Emerging Roles of T Cells in the Pathogenesis of Nonalcoholic Steatohepatitis and Hepatocellular Carcinoma

Petra Hirsova, Adebowale O. Bamidele, Haiguang Wang, Davide Povero, Xavier S. Revelo

Research output: Contribution to journalReview articlepeer-review


Nonalcoholic fatty liver disease (NAFLD) has become the most common chronic liver disease worldwide. A significant proportion of patients with NAFLD develop a progressive inflammatory condition termed nonalcoholic steatohepatitis (NASH), which may eventually advance to cirrhosis and hepatocellular carcinoma (HCC). NASH is characterized by steatosis, hepatocyte ballooning, and lobular inflammation. Heightened immune cell infiltration is a hallmark of NASH, yet the mechanisms whereby hepatic inflammation occurs in NASH and how it contributes to disease initiation and progression remain incompletely understood. Emerging evidence indicates that intrahepatic T cell immune mechanisms play an integral role in the pathogenesis of NASH and its transition to HCC. In this review, we summarize the current knowledge regarding the T cell-mediated mechanisms of inflammation in NASH. We highlight recent preclinical and human studies implicating various subsets of conventional and innate-like T cells in the onset and progression of NASH and HCC. Finally, we discuss the potential therapeutic strategies targeting T cell-mediated responses for the treatment of NASH.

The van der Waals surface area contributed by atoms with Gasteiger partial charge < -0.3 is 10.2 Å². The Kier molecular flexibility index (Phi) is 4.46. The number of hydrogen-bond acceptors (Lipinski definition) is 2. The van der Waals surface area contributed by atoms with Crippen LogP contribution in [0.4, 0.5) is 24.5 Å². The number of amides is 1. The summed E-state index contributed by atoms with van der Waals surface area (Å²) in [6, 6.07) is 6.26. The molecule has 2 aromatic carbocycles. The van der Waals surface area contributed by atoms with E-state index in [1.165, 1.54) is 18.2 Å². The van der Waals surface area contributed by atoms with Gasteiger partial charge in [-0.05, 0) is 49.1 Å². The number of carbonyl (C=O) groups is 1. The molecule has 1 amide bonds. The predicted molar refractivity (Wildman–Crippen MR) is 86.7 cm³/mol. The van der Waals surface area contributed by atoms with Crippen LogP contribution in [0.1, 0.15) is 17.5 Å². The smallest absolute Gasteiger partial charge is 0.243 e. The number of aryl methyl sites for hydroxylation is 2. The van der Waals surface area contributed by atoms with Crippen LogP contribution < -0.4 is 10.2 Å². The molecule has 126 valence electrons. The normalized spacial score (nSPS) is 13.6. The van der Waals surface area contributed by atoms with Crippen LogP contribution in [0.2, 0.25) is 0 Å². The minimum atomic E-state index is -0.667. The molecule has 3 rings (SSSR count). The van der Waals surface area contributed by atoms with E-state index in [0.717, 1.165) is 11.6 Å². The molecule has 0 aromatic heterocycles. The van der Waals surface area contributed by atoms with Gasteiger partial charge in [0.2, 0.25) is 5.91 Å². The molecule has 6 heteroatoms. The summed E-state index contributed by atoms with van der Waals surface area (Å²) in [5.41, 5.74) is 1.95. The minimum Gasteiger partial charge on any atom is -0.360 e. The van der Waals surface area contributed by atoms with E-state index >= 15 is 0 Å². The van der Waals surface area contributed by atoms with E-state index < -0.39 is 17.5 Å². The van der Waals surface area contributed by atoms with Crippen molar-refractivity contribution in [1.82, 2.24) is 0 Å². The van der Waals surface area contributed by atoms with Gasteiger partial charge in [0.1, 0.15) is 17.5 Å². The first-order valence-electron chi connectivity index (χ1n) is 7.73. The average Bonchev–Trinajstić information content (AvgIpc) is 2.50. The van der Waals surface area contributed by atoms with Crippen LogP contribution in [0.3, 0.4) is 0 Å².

Original languageEnglish (US)
Article number760860
JournalFrontiers in Endocrinology
StatePublished - Oct 28 2021


  • CD4/CD8 lymphocytes
  • HCC
  • Inflammation
  • NASH
  • T cells

ASJC Scopus subject areas

  • Endocrinology, Diabetes and Metabolism


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